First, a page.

The Search for Life is focused on the search for biosignatures. Planetary life leaves a chemical fingerprint on a planet’s atmosphere, and scientists are trying to work out which chemicals in what combinations and amounts are a surefire indicator of life. Martian methane is one they’re puzzling over right now.
But new evidence suggests that super-tiny amounts of DNA can be detected in Martian rocks if it’s there. And though it requires physical samples rather than remote sensing, it’s still an intriguing development.
A recent study published in Astrobiology examines the likelihood of the planet Venus being able to support life within the thick cloud layer that envelopes it. This study holds the potential to help us better understand how life could exist under the intense Venusian conditions, as discussions within the scientific community about whether life exists on the second planet from the Sun continue to burn hotter than Venus itself.
The best hope for finding life on another world isn’t listening for coded messages or traveling to distant stars, it’s detecting the chemical signs of life in exoplanet atmospheres. This long hoped-for achievement is often thought to be beyond our current observatories, but a new study argues that the James Webb Space Telescope (JWST) could pull it off.
In a recent study published in The Astronomical Journal, a researcher from the École Polytechnique Fédérale de Lausanne (EPFL) discusses the potential reasons why we haven’t received technoemission, also called technosignatures, from an extraterrestrial intelligence during the 60 years that SETI has been searching, along with recommending additional methods as to how we can continue to search for such emissions.
In a recent paper submitted to The Astronomical Journal in November 2022, a scientist at the Swiss Federal Institute of Technology Lausanne quantifies how the Earth has not heard a radio signal from an extraterrestrial technological civilization over the course of approximately the last 60 years, which is when the Search for Extraterrestrial Intelligence (SETI) began listening for such signals. They also quantify the potential likelihood pertaining to when we might hear a signal, along with recommending potential strategies that could aid in the ongoing search for detecting a signal from an extraterrestrial technological civilization.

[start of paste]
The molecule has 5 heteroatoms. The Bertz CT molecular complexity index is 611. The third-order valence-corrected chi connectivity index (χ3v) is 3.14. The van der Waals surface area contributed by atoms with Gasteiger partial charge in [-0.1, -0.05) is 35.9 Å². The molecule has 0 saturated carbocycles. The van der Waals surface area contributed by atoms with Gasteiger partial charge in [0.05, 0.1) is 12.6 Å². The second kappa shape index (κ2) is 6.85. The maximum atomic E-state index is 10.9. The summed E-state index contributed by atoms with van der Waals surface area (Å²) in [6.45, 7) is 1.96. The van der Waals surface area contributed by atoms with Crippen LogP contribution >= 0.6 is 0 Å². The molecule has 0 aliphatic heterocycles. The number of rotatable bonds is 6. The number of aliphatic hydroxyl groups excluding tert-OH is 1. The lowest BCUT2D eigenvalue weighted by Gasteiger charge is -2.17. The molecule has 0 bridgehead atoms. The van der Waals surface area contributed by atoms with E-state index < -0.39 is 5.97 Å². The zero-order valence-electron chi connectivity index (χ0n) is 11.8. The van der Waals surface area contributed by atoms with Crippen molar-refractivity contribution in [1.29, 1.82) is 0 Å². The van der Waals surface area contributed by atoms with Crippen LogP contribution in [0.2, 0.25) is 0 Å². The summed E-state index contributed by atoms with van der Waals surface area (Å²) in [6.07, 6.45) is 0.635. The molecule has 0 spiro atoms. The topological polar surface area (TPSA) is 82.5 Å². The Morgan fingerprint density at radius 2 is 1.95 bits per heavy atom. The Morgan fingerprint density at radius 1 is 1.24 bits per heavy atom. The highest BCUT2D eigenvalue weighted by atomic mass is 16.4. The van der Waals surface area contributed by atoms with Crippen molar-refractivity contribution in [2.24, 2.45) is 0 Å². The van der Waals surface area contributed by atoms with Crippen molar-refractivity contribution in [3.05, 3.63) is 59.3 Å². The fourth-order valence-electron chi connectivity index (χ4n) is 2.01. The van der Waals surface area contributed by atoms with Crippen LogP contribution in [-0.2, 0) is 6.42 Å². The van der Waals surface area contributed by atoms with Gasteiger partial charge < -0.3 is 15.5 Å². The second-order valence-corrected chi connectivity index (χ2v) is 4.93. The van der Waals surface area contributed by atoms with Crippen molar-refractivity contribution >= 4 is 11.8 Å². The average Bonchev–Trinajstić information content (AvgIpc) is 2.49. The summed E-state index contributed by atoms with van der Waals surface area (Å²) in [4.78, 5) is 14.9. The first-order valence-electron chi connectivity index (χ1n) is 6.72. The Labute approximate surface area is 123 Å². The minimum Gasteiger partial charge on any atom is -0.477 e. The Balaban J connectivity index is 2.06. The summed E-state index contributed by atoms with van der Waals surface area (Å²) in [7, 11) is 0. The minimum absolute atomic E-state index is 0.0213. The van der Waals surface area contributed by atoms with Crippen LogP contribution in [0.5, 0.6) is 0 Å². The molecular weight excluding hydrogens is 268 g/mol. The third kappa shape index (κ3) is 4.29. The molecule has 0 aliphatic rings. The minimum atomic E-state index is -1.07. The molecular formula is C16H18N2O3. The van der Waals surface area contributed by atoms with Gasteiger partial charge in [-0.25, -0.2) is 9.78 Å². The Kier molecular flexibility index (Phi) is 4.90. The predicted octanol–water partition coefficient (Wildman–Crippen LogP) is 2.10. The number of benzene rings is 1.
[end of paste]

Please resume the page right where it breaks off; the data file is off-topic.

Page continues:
At least once, you’ve looked up at the night sky and asked the same longstanding question we’ve all asked at least once, “Are we alone?” With all those points of light out there, we can’t be the only intelligent beings in the universe, right? There must be at least one technological civilization aside from us in the great vastness that we call the cosmos.
25 years ago, the film Contact made its theatrical debut starring Jodie Foster and Matthew McConaughey and told the story of Dr. Eleanor Arroway (Jodie Foster) who picked up a radio signal from the star Vega and how this discovery impacted not just herself, but humanity as a whole. Over time, she discovers the signal has embedded instructions sent by the aliens to build a device capable of sending one person into outer space, presumably to meet the Vegans.
We recently examined how and why the planet Venus could answer the longstanding question: Are we alone? Despite its harsh environment on the surface, its atmosphere could be hospitable for life as we know it. Here, we will examine the planet Mars, aka the Red Planet and the fourth planet in our solar system, which has been marveling sky watchers from ancient times to the present day.
When Galileo pointed his telescope at Jupiter 400 years ago, he saw three blobs of light around the giant planet, which he at first thought were fixed stars. He kept looking, and eventually, he spotted a fourth blob and noticed the blobs were moving. Galileo’s discovery of objects orbiting something other than Earth—which we call the Galilean moons in his honour—struck a blow to the Ptolemaic (geocentric) worldview of the time.
Galileo couldn’t have foreseen the age of space exploration that we’re living in now. Fast forward 400 years, and here we are. We know the Earth doesn’t occupy any central point. We’ve discovered thousands of other planets, and many of them will have their own moons. Galileo would be amazed at this.
What would he think about robotic missions to explore one of the blobs of light he spotted?